Maybe I’m old-fashioned but shouldn’t he be learning to write, not just print, and legibly enough that it can be read? When I was in school we practiced and practiced writing. Just because we have computers now, I still think writing is important.

Why have schools decided not to teach writing? What do you think? Should I try and convince his teacher to include writing on paper and not just on the computer? Confused Mom

Dear Confused Mom,

I agree with you that children need to learn both printing and cursive writing. And they need to learn how to use a keyboard on a computer or mobile device also. It’s not one or the other.

To start with your last question, “why are some schools no longer teaching writing,” we need to look at the Common Core State Standards which most states have adopted.

The Common Core mandates proficiency in math and reading with rigorous and frequent testing along the way. It doesn’t promote writing. However, it doesn’t say penmanship can’t be taught.

Teachers are under a lot of pressure to make sure their students get the highest scores possible on the standardized reading and math tests.

This pressure has resulted in dropping subjects and activities that aren’t being tested. Music, art, and sometimes even physical education were the first to go. Now it’s practicing writing.

Unfortunately, the school districts and school principals making these decisions aren’t aware of the recent research focusing on how handwriting boosts memory, cognitive skills, and learning in general.

Research Shows Handwriting Boosts Learning

As you might assume, printing, cursive writing, and typing on a keyboard activate three distinct patterns in the brain

The New York Times recently reported that researchers have found that handwriting boosts learning by promoting cognitive development. In other words, reading, writing, and even working memory improve when kids not only write but write legibly.

This means that kids who write and write well may do better in school in any subject that requires reading and expressing ideas by writing. In the study, when kids composed text by hand, they consistently wrote more words faster than they could type and expressed more ideas.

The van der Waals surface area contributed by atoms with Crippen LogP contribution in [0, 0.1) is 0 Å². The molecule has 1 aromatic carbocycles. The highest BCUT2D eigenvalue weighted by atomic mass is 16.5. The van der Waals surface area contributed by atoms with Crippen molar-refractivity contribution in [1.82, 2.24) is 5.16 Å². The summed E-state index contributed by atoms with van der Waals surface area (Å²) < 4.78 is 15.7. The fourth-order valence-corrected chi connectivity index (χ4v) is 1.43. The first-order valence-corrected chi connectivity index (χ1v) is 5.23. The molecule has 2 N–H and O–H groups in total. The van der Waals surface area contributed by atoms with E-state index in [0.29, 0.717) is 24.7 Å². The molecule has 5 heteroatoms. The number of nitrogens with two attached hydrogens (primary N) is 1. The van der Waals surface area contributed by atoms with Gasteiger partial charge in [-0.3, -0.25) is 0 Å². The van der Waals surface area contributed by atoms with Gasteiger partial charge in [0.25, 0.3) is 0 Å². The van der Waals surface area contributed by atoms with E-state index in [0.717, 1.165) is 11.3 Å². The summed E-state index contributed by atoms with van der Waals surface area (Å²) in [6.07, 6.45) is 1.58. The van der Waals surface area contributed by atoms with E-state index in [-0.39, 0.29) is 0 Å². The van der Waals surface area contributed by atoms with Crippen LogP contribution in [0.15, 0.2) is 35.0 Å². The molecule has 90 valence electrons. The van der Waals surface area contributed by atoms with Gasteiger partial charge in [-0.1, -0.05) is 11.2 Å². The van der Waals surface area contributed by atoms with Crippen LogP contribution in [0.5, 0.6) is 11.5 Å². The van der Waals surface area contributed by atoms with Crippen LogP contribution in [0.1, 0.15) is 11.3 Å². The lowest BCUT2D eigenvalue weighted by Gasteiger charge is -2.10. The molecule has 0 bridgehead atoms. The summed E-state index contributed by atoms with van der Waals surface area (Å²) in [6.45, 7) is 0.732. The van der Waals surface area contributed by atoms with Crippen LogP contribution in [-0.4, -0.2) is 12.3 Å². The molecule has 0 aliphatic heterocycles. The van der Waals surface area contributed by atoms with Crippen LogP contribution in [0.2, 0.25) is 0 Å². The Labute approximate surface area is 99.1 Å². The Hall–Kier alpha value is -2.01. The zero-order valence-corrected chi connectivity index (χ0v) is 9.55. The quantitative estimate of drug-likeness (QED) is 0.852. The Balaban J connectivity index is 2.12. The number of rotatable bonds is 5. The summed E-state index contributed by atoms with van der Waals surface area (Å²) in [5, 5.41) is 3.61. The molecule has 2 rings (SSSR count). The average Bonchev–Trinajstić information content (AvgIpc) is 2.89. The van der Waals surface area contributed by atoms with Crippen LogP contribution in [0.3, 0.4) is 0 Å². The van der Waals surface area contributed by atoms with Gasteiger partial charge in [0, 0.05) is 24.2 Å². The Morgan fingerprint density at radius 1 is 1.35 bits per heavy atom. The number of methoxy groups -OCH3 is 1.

Writing is multisensory which explains one of the reasons why it’s so important. We know that mutisensory learning is one of the most effective ways to learn. Scientists have discovered that writing encourages functional specialization.

This brain specialization integrates touch, movement control, imagination, and thinking.

How to Help Nathan Boost Learning by Handwriting

Of course, you can go to his teacher or principal to express your concern, show them some of the research, and ask them to include writing practice. But you may not get them to change. Remember that the pressure from Common Core testing lies behind many curriculum decisions.

If you can’t get Nathan’s school to change, you can promote writing at home. The trick is to make it fun. You could write short fun letters back and forth to each other. He could copy the grocery list and if you can read it, he gets a special treat at the store.

To help with hand-eye coordination and improve legibility, look for free cursive writing practice sheets online. Writing in different colors is helpful too, and it makes it more interesting for the student.

Try a variety of writing implements: pens, pencils, and markers. Is there one that he prefers? If so, have him practice with that one. Some kids who have poor handwriting will do better if allowed to use a medium-tip marker and large-lined paper, at least for practice.

Be sure to read my post, “Handwriting without Tears” for more about writing.

Dr. Linda Silbert

P.S. I recommend my complimentary “Dysgraphia Toolkit.” Nathan may not have dysgraphia but the activities in the toolkit are fun and effective. Download it today.

How to Prevent Teasing

MIddle School Boy Teasing

Kids often get teased for having a “funny” last name. Dr. Linda has suggestions for what to do when this happens to your child whose name is unusual.

Dear Dr. Linda,
Our family name is so unusual that it’s often the butt of jokes. We’ve gotten used to it and laugh about it. Our son Jason, however, is about to enter middle school where bullying, teasing, and taunting is common. He’s already anxious about his name.

Do you have any suggestions to help Jason deal with possible bullying or taunting because of his name? Uncommon Name

Dear Uncommon Name,